Adapted from the Religious Liberty Prayer Bulletin, by *Elizabeth Kendal [1]&[2]

Turkey and Russia have agreed what they say is a “historic” deal aimed at keeping Kurdish forces away from Syria’s border with Turkey. It comes during a pause in Turkey’s offensive to drive Kurdish forces out, creating a “safe zone” in the area. Under the deal, Syrian and Russian forces will immediately oversee a withdrawal of Kurdish forces. The deal sets out plans for joint Turkish-Russian patrols along the border next week. The agreement was announced after six hours of talks on Tuesday [22 October] between Turkish President Recep Tayyip Erdogan and his Russian host, Vladimir Putin, in the Black Sea resort of Sochi. A ceasefire brokered by the US was set to expire on Tuesday evening and Turkey had threatened to re-launch its offensive against the Kurdish fighters. It said there was now “no need”. (BBC News)


In July 2012 the Syrian government withdrew its armed forces from the north-east so it might concentrate its war effort in the west, in particular, the north-south Damascus-Aleppo corridor. As explained in the book, After Saturday Comes Sunday[3]: “the Syrian Kurds exploited the opportunity afforded them by the SAA [Syrian Arab Army] withdrawal to carve out an autonomous region in the north-east. President Assad made no effort to rein in the Syrian Kurds, not simply because he was focused on securing the west, but because he knew that Kurdish empowerment would threaten and distract nemesis Turkey which was hosting rebel bases, arming and training rebel fighters and facilitating their entrance into Syria to fight the Syrian government.”  In short: Damascus permitted Kurdish empowerment as a bulwark against belligerent Turkey. However, when the US (under the Obama administration) decided in 2014 to use the Kurds as proxies against the Islamic State (IS) – thereby further empowering the Kurds – Turkey was furious. Turkey – which has facilitated the entry into Syria of thousands of transnational Islamic jihadists from its side of the border – was never going to tolerate the presence of PKK-linked Kurdish nationalist militants on the Syrian side of the border, on the grounds that it would pose a threat to Turkey’s national security. And thus, the US was left in the middle of a fight (between two “allies”) that really is not their fight at all. It might seem unpalatable, but it was inevitable!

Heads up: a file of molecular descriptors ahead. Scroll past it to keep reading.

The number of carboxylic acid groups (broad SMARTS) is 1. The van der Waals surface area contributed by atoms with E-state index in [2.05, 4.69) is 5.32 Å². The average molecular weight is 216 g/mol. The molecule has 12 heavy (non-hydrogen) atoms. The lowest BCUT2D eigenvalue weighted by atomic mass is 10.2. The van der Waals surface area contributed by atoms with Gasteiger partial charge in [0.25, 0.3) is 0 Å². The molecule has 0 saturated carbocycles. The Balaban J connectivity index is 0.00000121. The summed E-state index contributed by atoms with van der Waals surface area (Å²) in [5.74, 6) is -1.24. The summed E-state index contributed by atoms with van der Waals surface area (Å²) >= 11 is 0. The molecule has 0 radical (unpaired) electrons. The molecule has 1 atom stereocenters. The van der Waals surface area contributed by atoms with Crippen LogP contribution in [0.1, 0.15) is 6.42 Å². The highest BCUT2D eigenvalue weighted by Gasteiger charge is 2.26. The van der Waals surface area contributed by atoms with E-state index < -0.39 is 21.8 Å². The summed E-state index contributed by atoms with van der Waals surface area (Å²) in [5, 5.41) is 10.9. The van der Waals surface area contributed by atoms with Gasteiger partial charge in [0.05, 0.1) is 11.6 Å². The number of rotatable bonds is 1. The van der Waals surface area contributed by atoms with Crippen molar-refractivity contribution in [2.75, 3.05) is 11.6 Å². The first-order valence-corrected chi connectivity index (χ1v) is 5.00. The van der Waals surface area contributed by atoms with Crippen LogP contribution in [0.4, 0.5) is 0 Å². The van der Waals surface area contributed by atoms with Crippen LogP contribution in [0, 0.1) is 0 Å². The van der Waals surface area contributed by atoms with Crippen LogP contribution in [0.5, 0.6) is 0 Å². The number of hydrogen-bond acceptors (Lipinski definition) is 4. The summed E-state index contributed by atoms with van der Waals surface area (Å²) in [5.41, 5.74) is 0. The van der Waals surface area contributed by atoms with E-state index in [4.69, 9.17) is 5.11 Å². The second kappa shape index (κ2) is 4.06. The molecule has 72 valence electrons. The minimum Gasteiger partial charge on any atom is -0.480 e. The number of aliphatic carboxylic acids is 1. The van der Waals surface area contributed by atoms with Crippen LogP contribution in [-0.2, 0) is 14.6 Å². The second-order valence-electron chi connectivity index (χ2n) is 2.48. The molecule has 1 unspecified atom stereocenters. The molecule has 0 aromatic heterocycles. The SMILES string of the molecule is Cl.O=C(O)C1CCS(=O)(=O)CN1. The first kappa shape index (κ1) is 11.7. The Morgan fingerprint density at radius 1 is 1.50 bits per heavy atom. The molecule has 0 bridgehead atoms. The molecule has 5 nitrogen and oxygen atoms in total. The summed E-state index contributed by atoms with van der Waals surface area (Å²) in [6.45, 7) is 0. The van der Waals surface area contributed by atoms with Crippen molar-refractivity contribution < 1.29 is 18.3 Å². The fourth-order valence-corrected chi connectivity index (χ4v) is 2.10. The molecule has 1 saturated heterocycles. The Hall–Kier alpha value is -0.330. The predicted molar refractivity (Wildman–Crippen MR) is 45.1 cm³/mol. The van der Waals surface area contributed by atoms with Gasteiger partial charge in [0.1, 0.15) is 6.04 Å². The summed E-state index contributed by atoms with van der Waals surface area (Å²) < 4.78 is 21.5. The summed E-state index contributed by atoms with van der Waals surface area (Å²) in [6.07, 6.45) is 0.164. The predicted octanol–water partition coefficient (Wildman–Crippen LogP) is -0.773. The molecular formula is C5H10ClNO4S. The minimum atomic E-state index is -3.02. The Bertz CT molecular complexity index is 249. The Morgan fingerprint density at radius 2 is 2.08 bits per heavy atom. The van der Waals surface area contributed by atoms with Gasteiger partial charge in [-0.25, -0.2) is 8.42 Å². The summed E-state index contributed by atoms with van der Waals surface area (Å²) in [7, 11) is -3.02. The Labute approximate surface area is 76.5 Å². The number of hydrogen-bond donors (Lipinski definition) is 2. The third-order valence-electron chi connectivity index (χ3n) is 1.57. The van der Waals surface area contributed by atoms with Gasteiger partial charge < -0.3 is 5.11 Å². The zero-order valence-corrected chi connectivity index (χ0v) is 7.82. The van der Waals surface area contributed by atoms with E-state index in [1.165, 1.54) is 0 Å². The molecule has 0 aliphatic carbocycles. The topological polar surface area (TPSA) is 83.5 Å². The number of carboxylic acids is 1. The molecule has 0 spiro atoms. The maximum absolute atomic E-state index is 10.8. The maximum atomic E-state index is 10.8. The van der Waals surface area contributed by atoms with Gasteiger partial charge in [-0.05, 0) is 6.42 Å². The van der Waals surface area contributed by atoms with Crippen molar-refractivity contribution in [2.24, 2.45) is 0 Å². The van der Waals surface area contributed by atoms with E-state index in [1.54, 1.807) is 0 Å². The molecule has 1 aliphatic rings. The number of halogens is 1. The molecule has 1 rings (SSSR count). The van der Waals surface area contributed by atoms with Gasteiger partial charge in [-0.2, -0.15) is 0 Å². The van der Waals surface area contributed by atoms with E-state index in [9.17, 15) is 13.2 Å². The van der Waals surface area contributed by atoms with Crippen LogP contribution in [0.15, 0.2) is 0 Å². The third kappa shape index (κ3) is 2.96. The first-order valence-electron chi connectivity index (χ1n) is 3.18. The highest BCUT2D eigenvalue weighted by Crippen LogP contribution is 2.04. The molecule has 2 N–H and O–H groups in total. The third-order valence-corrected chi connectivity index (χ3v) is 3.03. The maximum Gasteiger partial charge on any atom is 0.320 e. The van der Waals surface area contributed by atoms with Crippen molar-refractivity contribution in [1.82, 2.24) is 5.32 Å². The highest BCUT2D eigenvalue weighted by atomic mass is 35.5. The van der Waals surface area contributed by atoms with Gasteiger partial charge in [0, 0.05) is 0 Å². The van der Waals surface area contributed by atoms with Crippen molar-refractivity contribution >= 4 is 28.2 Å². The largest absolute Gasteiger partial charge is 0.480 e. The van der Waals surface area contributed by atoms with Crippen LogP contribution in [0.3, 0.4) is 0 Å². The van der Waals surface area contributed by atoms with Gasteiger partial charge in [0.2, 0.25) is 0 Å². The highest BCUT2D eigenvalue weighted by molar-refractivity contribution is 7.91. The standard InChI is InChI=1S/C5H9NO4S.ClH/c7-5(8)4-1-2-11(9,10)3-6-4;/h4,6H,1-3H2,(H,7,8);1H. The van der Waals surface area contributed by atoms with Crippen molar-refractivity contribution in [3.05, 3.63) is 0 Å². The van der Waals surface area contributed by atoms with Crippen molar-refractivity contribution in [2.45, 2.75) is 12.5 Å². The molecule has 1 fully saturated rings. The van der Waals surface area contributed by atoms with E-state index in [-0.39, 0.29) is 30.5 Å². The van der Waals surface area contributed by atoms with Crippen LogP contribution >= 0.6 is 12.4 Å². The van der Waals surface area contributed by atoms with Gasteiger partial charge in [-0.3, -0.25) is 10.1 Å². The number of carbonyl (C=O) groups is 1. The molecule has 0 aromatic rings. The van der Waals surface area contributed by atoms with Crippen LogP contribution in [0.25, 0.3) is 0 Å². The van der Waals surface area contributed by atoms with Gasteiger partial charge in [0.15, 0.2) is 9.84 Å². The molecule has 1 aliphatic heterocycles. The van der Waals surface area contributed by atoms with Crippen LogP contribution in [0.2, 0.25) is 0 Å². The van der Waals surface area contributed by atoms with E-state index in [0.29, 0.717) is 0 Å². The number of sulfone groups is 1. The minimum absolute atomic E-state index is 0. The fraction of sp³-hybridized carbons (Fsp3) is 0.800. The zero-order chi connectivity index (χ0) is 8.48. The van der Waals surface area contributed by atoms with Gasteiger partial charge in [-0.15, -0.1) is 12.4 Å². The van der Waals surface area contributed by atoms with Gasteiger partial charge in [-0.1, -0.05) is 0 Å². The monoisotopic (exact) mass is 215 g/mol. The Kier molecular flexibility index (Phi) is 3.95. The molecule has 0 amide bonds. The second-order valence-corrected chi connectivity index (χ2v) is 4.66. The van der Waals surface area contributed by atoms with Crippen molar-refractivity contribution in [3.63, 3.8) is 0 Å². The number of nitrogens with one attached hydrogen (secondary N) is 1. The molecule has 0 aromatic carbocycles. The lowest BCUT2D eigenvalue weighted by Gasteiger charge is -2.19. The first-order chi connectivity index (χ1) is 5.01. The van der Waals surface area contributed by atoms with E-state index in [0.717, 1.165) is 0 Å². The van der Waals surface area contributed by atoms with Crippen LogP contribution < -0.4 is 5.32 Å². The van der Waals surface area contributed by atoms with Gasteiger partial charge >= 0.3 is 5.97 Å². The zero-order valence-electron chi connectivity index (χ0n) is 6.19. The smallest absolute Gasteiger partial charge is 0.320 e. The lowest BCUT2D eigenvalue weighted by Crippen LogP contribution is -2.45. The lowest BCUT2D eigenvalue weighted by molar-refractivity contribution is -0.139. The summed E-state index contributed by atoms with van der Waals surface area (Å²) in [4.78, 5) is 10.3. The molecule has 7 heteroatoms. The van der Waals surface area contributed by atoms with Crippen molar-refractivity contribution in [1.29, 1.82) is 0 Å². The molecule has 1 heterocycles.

The Kurd-Arab-Christian Syrian Democratic Forces (SDF) is dominated by the YPG which, as the Syrian arm of the Kurdistan Workers Party (PKK), is Kurdish nationalist and anything but democratic [see RLPB 477, Assyrian Crisis in Iraq and Syria, 17 Oct 2018[4]]. While there is no chance of a Kurdish state materialising any time soon, that is not stopping Kurdish nationalists from making every effort to change realities on the ground through ‘divide and rule’ (sowing division among the Assyrians), colonisation (occupying the lands of displaced Assyrians) and hegemony (dominance/control over Assyrians). The Syrian Christians of north-east Syria want the Syrian government back, they trust the Kurds as much as they trust the Turks and Islamic State!  They do, however, trust the Alawite (minority)-led government and the Russians.

Turkey has been talking about invading northern Syria for well over 18 months. When the mostly Kurdish city of Afrin, about 45km north-west of Aleppo, fell to Turkish forces and their jihadist allies in March 2018 it was quickly ethnically-religiously ‘cleansed’ of all Kurds and Christians in Turkey’s ‘Operation Olive Branch’. At that time, Turkey’s President Erdogan expressed his intention to extend his control “all the way to the Iraq border” (see RLPB 447 – 21 March 2018[5]). Mr Erdogan then set his sights on Manbij, 90km north-east of Aleppo. In order to stop the Turkish advance, the US brokered the ‘Manbij Roadmap’, in which the US agreed to facilitate the removal of all YPG elements from the strategic city of Manbij. The deal, however, was never implemented. Now, 18 months down the track, the Battle for Manbij – stage one in the war for northern Syria – appeared set to commence.